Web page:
Arts, Movies, Review

Daniel Craig Goes Out With a Bang in Final Bond Film

★☆

Eighteen months after its initial planned release, Daniel Craig takes his final bow as the iconic MI6 agent James Bond in No Time To Die, an ambitious and exciting final act for the beloved spy franchise. After a series of release date changes, No Time To Die’s intense action sequences, flashy cars, and gorgeous natural landscapes have made the film well worth the wait.

The film continues with many of the characters from the previous Spectre, including Bond’s arch-enemy Ernst Blofeld (Christoph Waltz), the MI6 team of M (Ralph Fiennes), Miss Moneypenny (Naomie Harris), and Q (Ben Whishaw), and Bond’s continued love interest Madeline Swan (Léa Seydoux). 

The audience is introduced to Bond and Swan in Italy. They are enjoying their vacation until Bond is ambushed by Spectre assassins. While both characters plan their escape, Bond suspects Swan of being a Spectre spy and accuses her of betraying him. As each goes their separate ways, Bond decides to retire and reside in Jamaica while he has his 007 label assigned to a new hotshot agent—Nomi (Lashana Lynch). 

While writers Neal Purvis and Robert Wade (who have been working on Bond films since 1998) maintain the classic cheesy Bond dialogue, this film does a terrific job of blending the dramatic with the comedic. The credit belongs to Phoebe Waller-Bridge, made famous from her hilarious Amazon show Fleabag, who was added at Craig’s request to polish the script and add more humor. Director Cary Joji Fukunaga also has a writing credit on the film, and he brings a grittier tone, similar to his HBO show True Detective, that aligns with the darker elements that have existed in the Craig films since Skyfall.

The weakest portion of No Time To Die lies in its chaotic final plot sequences. The final scenes follow the common theme of “world-ending espionage” through which audiences can rest assured knowing that Bond will save the day. But the movie’s confusing plot creates an ending that leaves viewers unsure why Bond is saving the world in the first place. Also, by the film’s end, the audience’s introduction to the villain seems rushed. The villain really adds nothing else to the story—his only character trait is wickedness, an overused and uninteresting trope. 

The nearly three-hour runtime adds no favors to the twisting and turning plot, yet somehow, through all the smoke, it’s a joy ride of a movie. Each of the performances balances out against the macho Bond, giving the movie a heartbeat and putting more than just explosions and flashy cars on the table. No Time To Die is a film with flaws that can easily be understood and ignored for the sheer fun it provides.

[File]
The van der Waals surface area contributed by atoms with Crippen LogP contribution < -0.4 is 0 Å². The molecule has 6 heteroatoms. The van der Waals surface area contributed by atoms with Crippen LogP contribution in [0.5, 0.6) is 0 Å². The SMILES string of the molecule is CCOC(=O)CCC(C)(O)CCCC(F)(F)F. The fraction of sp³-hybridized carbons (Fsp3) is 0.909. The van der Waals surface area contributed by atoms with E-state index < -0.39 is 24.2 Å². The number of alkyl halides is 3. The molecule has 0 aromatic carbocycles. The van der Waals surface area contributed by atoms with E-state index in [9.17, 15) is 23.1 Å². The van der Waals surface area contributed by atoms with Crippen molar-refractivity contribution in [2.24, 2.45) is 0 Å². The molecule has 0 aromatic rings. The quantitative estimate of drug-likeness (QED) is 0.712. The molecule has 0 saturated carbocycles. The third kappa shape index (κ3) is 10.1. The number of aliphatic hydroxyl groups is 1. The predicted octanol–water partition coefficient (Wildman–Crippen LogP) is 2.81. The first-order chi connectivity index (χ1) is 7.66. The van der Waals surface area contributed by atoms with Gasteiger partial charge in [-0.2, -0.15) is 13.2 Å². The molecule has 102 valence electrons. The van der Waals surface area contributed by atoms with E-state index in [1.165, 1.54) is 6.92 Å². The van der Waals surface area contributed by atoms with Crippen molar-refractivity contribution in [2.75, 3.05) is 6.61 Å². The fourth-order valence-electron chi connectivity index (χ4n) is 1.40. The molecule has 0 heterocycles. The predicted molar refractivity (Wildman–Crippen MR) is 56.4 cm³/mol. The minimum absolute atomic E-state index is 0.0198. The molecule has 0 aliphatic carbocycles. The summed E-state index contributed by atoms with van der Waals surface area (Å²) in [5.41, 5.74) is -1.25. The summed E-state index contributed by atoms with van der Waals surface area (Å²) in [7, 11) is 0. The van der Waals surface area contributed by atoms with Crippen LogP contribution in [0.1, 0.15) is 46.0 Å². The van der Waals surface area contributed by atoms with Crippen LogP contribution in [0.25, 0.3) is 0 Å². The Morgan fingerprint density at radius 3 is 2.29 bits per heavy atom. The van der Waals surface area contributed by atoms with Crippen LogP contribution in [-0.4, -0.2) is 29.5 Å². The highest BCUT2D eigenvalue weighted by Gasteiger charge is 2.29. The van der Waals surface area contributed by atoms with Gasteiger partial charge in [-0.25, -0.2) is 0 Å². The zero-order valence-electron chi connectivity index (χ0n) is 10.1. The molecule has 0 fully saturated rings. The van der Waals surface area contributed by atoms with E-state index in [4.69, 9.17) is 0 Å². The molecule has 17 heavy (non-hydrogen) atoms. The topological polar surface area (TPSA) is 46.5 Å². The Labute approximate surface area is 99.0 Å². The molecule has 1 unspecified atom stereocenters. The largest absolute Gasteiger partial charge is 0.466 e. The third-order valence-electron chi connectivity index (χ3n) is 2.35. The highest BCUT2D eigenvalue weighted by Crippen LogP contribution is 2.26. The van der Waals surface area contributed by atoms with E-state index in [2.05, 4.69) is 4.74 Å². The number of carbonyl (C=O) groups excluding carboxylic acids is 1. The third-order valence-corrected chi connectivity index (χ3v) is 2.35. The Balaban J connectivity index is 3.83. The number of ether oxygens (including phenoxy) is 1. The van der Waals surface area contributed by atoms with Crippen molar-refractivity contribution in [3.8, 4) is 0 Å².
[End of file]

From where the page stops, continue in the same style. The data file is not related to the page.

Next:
Fukunaga and his team deserve high praise for the action sequences in the film. Well choreographed, it’s easy to be mesmerized by the film when following Bond up a staircase, shooting enemy after enemy as if audiences are right there beside him. Some of the stunts Fukunaga expertly depicts, spanning across the entire globe, are both jaw-droppingly daring and gorgeous. 



The Heights had the opportunity to speak with both Fukunaga and Lynch over Zoom, where both spoke on the challenges behind crafting a film with a significant international magnitude and what lessons they could take away from working on a Bond film. 

Lynch described how working on the film reminded her how many important people are involved with a movie of this scale. 

“I wanted to look at everyone from the director to the DP [directors of photography] to the costume designer … to really appreciate what these departments do,” Lynch said. “We actually get to see the credits roll and see just how many key people contribute to making this bit of art.”

Fukunaga also commented on the challenges the films faced while navigating the COVID-19 pandemic and shifting release dates. 

“With each successive push, it became this sort of looming anxiety about whether the movie would ever finally reach cinemas,” Fukunaga said. “When you shoot a movie in IMAX, or you shoot any kind of movie, you know, meant for the big screen, the idea that audiences won’t be able to experience it is probably the worst feeling.” 

After pushing the initial release date three times before releasing it in October, Fukunaga said that with the film’s release, he feels both relief and gratitude. 

“I’m sure a lot more words will come to me over the next week or two as it really does open worldwide,” Fukunaga said.

Featured Image Courtesy of Metro-Goldwyn-Mayer and Eon Productions

October 19, 2021
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